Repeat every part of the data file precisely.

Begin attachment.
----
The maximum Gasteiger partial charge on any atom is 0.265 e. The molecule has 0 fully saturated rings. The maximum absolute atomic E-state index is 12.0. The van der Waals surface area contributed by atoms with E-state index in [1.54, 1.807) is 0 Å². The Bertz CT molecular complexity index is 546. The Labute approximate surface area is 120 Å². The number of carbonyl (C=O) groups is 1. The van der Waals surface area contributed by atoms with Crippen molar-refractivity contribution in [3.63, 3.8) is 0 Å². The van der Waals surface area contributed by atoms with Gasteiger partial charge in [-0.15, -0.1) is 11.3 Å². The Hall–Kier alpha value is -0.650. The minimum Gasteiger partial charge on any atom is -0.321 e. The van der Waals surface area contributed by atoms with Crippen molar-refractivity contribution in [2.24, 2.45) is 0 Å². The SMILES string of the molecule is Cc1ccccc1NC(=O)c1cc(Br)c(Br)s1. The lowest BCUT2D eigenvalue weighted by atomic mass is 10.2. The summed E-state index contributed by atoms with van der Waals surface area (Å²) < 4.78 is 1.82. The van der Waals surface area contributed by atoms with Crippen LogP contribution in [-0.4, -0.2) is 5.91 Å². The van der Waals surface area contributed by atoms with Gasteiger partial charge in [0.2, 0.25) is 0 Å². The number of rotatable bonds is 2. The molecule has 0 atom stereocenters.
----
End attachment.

The maximum Gasteiger partial charge on any atom is 0.265 e. The molecule has 0 fully saturated rings. The maximum absolute atomic E-state index is 12.0. The van der Waals surface area contributed by atoms with E-state index in [1.54, 1.807) is 0 Å². The Bertz CT molecular complexity index is 546. The Labute approximate surface area is 120 Å². The number of carbonyl (C=O) groups is 1. The van der Waals surface area contributed by atoms with Crippen molar-refractivity contribution in [3.63, 3.8) is 0 Å². The van der Waals surface area contributed by atoms with Gasteiger partial charge in [-0.15, -0.1) is 11.3 Å². The Hall–Kier alpha value is -0.650. The minimum Gasteiger partial charge on any atom is -0.321 e. The van der Waals surface area contributed by atoms with Crippen molar-refractivity contribution in [2.24, 2.45) is 0 Å². The SMILES string of the molecule is Cc1ccccc1NC(=O)c1cc(Br)c(Br)s1. The lowest BCUT2D eigenvalue weighted by atomic mass is 10.2. The summed E-state index contributed by atoms with van der Waals surface area (Å²) < 4.78 is 1.82. The van der Waals surface area contributed by atoms with Crippen LogP contribution in [-0.4, -0.2) is 5.91 Å². The van der Waals surface area contributed by atoms with Gasteiger partial charge in [0.2, 0.25) is 0 Å². The number of rotatable bonds is 2. The molecule has 0 atom stereocenters.